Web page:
Likewise, Malte said that philanthropy could make a difference by pushing for more enforcement of existing laws already on the books. Malte said that “California has really good gun laws on the book, but unless they’re fully enforced, won’t have the desired effects.” Malte cited a law that restricts access to guns by domestic abusers but which has never fulfilled its potential. This is area where the Hope and Heal Fund could help by replicating efforts to raise awareness and expand education, including of police officers. 

Meanwhile, Malte also has an eye on bigger picture challenges, such as changing the way Californians think about gun violence and filling some large gaps in knowledge about how this scourge plays out in the state. 

The first grant by the Hope and Heal Fund went to the Berkeley Media Studies Group to conduct research to determine what the current narrative is about gun violence in California and to shape a new narrative. One finding of this work, Malte said, is that much of the public conversation on guns pivots off of mass shootings and tends to be highly politicized. The community leaders who are working on this problem at the local level, successfully in some cases, aren't being heard. Malte said that Hope and Heal wants to create “a more hopeful and less politicized narrative.” The Berkeley Media Studies Group is expected to publicize findings from its work in the spring.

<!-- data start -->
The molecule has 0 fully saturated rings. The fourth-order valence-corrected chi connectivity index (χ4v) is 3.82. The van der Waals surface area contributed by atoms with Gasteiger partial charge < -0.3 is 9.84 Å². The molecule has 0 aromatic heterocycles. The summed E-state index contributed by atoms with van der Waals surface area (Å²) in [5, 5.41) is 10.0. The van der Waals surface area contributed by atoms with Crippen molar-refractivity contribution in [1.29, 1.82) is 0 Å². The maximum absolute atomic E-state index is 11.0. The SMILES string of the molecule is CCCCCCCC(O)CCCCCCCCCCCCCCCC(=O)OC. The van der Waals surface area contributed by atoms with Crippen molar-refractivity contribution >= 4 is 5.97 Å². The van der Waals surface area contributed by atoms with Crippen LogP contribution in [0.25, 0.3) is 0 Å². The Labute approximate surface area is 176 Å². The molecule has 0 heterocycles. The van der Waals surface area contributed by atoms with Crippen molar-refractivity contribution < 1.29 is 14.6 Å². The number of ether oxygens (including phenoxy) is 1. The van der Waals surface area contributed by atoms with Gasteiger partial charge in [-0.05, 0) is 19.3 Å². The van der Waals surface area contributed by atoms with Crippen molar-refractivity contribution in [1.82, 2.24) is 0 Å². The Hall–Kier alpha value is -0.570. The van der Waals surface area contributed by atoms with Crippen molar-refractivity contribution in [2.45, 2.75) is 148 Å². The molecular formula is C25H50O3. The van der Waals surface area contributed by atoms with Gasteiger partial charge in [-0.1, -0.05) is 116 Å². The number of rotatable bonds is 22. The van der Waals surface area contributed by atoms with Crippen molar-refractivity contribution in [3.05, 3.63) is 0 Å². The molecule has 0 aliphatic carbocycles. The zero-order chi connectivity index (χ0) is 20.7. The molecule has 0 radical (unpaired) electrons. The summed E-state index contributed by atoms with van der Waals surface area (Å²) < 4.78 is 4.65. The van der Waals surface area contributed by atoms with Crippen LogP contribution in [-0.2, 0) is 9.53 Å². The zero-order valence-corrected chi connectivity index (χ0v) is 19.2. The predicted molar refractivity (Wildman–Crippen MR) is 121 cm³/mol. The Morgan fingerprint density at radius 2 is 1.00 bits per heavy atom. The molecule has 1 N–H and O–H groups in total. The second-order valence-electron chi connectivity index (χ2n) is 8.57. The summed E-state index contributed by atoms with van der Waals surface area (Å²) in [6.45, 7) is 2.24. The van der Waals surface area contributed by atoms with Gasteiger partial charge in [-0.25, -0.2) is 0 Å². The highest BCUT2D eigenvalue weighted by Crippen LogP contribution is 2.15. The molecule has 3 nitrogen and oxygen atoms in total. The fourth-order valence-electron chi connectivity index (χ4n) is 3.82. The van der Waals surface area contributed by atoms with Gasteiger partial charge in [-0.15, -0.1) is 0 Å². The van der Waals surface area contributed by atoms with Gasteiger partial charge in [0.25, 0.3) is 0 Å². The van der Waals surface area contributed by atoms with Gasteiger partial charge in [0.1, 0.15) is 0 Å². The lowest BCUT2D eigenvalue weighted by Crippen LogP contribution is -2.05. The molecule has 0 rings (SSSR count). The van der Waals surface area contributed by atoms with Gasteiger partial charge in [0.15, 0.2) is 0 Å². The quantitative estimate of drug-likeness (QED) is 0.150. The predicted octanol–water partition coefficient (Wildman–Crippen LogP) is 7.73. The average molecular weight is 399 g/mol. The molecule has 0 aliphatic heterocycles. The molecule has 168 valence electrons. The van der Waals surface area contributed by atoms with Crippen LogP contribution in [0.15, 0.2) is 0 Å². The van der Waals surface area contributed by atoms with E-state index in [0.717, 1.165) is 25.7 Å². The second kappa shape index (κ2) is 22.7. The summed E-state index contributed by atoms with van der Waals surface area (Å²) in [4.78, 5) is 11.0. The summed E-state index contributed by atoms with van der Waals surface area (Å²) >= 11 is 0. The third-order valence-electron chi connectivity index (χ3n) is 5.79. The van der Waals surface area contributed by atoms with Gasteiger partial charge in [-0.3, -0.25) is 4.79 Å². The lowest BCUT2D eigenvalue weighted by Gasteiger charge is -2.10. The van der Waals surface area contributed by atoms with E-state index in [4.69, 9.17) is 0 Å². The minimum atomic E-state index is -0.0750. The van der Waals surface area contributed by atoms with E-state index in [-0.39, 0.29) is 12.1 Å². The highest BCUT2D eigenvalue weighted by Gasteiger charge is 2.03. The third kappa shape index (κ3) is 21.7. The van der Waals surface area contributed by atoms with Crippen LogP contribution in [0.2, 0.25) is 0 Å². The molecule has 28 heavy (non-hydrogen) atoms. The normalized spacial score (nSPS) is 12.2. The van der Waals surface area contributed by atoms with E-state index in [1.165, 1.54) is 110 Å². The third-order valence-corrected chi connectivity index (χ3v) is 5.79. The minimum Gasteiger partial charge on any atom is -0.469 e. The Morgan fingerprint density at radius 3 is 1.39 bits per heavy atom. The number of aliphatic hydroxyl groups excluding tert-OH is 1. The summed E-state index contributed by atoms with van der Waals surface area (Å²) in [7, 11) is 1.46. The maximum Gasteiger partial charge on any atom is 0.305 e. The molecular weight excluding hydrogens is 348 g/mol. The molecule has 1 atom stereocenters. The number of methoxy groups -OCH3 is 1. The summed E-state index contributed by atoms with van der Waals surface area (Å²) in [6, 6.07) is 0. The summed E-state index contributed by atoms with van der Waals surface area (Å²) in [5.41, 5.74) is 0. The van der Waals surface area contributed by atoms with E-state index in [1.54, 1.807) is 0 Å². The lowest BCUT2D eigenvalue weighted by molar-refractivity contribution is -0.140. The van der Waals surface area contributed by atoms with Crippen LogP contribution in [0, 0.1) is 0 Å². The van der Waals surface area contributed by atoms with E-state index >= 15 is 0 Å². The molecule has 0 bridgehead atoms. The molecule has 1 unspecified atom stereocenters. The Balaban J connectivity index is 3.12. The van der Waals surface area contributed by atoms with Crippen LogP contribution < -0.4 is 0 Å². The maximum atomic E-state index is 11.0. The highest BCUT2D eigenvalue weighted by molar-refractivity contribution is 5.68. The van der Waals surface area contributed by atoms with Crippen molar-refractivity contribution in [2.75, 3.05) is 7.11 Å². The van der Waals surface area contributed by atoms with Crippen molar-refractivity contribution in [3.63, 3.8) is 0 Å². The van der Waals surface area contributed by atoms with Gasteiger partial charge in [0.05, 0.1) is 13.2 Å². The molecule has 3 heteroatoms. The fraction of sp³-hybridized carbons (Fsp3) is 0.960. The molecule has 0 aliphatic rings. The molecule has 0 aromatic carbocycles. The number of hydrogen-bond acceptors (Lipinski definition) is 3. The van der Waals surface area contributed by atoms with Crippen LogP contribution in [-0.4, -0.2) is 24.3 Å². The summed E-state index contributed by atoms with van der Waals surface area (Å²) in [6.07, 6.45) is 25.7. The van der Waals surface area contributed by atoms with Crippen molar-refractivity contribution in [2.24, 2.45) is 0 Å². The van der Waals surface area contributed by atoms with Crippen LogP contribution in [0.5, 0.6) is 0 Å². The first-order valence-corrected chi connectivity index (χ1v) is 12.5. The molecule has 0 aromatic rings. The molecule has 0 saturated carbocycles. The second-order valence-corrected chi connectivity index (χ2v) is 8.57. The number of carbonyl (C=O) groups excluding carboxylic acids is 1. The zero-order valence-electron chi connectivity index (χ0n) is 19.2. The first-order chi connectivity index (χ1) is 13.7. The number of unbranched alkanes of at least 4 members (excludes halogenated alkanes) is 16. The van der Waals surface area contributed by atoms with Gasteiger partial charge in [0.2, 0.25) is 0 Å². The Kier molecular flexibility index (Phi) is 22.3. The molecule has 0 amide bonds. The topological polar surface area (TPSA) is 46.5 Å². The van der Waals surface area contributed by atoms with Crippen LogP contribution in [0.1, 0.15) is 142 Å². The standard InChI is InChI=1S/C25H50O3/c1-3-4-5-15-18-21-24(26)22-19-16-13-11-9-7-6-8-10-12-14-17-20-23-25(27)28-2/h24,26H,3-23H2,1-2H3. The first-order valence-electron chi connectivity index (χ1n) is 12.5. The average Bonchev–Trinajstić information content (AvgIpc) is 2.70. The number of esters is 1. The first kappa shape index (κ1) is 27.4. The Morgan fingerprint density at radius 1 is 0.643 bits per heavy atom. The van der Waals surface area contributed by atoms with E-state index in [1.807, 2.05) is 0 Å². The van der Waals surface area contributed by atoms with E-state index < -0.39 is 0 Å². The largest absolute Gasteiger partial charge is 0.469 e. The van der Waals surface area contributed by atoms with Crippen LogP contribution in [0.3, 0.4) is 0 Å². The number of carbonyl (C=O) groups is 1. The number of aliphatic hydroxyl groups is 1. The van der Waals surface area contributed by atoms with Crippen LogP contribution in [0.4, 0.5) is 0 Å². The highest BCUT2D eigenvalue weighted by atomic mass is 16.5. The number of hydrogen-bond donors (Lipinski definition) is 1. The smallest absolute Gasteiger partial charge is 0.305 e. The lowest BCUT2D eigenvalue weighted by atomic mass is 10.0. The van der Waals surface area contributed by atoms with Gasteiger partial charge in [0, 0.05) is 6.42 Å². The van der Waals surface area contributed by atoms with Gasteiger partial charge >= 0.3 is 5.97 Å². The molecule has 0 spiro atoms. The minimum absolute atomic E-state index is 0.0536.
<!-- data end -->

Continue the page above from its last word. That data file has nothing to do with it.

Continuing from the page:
Meanwhile, a recently closed RFP by the fund is looking to gather new research and insights about the problem of gun violence within three specific populations in California: the LGBTQ community, Latinos and military veterans. Within the three demographic groups, the Hope and Heal Fund wants to learn more about prevention related to community violence, domestic violence, self-harm and suicide.

Malte says there's a need for a lot more new research beyond this. “We need a deeper understanding of where gun violence is affecting Californians." The good news, he said, is that there's a lot of momentum in the state for developing such deeper knowledge, most notably the creation of the University of California Firearm Violence Research Center, which was launched this summer at UC Davis’ Sacramento campus with funding from the state. This new quest for knowledge on gun violence comes at a time when lawmakers in Washington, D.C., have blocked the use of federal research dollars to better understand gun violence.